By Ann Marie Foley - 10 November, 2014
Only an impoverished society can turn its back on the contemplative life, Bishop Denis Nulty has said.
He was speaking on the occasion of the election of Sr Rosario as new Mother Abbess to the Poor Clares in Graiguecullen.
In his homily last Thursday, Bishop Nulty said “On this the eve of the Year of Consecrated Life, I think it is very appropriate to reflect on the place of you the consecrated one in the larger society.”
“It is said that the lifespan of a religious order is around one hundred years, with the initial spurt of energy at its foundation. You the Poor Clares amongst a few others are an exception. I suggest the Year of Consecrated Life allows all of us an opportunity to refocus the spotlight of society on the quiet witness and example of you great people.”
He proposed that the community might think about having an Open Day during the coming year when people of the surrounding area, who he said love the Sisters deeply, can have an opportunity to call in and greet them.
Bishop Nulty said that the purpose of the year-long celebration of consecrated life was Pope Francis’ invitation to people “to make a grateful remembrance of the recent past, while embracing the future with hope”.
The Bishop offered each member of the community a saint, blessed, venerable or cause to continue accompaniment with each.
To Helen, a postulant, a newcomer to the monastery, he gave St John Paul II, a new saint.
To the new abbess, Sr Rosario, he offered St Monica, the patron saint of mothers, and the mother of St Augustine.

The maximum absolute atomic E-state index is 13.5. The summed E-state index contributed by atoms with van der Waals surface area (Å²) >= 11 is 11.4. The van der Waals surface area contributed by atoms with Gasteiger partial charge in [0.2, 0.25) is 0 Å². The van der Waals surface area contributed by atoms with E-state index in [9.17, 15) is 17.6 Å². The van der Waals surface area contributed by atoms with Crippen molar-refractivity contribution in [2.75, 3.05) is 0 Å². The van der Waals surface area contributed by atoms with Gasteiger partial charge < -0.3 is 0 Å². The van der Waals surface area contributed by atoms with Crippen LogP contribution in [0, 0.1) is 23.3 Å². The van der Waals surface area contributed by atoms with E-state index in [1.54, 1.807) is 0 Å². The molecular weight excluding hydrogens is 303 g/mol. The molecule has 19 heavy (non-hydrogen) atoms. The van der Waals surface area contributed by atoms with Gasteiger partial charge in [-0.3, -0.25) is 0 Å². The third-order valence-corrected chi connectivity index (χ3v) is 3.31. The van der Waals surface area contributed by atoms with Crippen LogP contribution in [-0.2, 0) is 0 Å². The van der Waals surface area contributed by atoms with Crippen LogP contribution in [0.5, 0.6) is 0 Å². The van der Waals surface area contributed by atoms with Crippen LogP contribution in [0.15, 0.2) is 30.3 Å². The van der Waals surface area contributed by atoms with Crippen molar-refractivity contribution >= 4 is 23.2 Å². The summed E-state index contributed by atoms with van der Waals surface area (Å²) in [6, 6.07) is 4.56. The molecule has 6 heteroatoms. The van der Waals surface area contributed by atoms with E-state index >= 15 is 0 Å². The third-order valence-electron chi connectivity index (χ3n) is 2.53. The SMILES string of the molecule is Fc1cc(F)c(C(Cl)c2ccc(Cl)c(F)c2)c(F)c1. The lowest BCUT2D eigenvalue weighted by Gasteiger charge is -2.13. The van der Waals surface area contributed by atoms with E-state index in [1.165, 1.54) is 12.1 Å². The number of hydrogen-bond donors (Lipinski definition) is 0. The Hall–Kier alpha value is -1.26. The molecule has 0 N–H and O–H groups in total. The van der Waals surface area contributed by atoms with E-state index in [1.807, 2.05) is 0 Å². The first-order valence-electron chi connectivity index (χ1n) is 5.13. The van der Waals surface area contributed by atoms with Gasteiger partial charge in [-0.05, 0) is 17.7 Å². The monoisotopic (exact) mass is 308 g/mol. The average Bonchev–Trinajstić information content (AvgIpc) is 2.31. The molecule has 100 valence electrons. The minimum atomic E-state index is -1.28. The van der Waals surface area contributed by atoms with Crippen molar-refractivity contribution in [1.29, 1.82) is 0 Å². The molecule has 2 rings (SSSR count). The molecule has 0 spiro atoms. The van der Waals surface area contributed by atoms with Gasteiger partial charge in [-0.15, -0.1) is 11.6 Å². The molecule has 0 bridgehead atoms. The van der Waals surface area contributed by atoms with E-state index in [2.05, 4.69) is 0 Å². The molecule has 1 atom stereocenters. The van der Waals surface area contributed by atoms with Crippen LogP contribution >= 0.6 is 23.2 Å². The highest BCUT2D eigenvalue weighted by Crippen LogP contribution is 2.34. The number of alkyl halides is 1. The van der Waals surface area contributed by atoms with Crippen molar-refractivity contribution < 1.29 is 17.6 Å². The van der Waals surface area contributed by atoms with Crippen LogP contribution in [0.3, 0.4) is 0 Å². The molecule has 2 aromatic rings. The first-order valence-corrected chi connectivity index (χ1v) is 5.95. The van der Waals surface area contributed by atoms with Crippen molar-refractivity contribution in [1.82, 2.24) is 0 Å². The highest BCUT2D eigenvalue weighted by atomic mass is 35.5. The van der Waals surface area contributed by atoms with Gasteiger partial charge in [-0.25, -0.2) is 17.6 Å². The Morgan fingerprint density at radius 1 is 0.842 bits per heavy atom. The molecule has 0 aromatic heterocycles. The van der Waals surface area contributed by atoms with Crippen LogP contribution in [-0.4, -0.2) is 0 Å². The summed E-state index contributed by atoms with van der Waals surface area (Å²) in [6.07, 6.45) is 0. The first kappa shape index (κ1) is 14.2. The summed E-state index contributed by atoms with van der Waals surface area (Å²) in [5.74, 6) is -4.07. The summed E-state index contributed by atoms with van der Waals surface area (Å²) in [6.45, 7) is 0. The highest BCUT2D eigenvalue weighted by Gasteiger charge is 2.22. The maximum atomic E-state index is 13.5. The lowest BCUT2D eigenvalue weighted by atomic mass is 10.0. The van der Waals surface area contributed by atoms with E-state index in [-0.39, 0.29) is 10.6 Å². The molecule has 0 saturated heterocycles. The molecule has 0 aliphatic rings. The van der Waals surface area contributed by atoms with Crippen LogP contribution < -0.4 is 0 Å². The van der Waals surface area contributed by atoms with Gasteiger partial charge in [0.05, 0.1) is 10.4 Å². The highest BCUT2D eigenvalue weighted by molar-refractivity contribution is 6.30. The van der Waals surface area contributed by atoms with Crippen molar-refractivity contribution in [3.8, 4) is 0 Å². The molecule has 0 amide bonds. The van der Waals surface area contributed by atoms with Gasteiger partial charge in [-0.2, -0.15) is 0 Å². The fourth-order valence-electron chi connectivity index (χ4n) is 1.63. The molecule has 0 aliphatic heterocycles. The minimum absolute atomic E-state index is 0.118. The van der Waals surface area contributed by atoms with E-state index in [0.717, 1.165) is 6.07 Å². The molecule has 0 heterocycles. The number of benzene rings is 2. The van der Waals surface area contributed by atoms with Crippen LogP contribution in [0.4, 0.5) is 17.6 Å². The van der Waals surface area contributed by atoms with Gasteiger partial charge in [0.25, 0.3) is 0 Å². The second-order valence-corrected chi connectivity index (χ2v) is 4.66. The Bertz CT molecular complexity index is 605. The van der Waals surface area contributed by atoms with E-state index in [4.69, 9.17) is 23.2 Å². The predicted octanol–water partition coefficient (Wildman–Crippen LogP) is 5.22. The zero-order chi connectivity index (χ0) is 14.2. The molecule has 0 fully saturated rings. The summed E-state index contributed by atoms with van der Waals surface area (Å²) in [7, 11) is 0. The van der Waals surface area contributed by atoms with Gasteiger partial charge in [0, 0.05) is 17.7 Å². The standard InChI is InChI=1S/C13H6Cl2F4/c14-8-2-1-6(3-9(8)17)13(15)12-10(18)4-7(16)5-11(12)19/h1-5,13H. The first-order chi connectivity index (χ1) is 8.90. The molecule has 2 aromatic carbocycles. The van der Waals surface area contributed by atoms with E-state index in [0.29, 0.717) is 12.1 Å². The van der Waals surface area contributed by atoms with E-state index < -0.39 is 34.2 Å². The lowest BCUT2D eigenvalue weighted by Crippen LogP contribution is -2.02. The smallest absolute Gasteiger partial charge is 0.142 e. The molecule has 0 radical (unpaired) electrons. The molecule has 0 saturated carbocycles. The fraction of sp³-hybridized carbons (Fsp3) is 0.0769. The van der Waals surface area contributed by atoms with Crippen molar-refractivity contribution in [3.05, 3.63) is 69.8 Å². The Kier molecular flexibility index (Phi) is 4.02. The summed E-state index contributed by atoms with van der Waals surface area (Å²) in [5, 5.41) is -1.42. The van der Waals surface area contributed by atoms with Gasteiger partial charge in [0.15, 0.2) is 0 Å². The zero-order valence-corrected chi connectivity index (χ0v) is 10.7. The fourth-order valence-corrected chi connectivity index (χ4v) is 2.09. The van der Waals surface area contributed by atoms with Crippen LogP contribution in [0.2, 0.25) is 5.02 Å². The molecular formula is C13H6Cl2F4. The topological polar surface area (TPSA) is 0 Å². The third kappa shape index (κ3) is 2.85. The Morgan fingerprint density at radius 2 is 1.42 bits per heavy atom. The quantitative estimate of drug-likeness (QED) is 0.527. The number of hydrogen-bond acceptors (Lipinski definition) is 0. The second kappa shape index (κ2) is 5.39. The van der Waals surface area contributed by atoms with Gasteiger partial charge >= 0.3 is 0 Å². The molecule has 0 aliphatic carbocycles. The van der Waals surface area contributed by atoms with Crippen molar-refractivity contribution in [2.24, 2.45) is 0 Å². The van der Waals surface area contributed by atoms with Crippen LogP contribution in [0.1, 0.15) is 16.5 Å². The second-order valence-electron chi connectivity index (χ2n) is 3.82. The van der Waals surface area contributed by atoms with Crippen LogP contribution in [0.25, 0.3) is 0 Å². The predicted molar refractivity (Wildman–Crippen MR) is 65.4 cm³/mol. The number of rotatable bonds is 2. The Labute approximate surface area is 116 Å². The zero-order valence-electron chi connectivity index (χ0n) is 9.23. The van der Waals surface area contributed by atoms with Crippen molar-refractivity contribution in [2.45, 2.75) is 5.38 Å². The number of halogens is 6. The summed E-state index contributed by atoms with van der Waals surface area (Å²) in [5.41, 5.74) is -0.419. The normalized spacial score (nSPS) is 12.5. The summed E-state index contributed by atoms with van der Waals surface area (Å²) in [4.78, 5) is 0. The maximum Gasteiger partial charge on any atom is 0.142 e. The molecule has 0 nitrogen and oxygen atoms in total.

He cautioned that there is always the temptation to “rarefy” saints and place them on pedestals, “sometimes to the point of allowing a particular saint to displace Jesus as the centre of our Christian faith.”
He quoted Pope Emeritus Benedict who said “.. in the saints, one thing becomes clear: those who draw near to God do not withdraw from men, but rather become truly close to them”.
The Poor Clares are living in Graiguecullen in Co Carlow for over 100 years.
In the late 1800s, Bishop Foley made his first visit to the Vatican in Rome.
He was no sooner in the presence of Pope Leo XIII when the Pontiff asked the bishop if there was a contemplative order in his diocese.
Bishop Foley replied there was a community of enclosed Poor Clares but they were not properly established yet.
“Establish them and be good to them,” said the Holy Father.
In April 2012, a civic reception took place in Graiguecullen celebrating the 800th anniversary of the founding of Poor Clares and 119 years in County Carlow.
On that occasion, the Chairman of Carlow Town Council Cllr Tom O’Neill thanked the Poor Clares for their work on behalf of the Carlow people and leading by example and he expressed the wish that the Sisters would remain in Graiguecullen for another 119 years.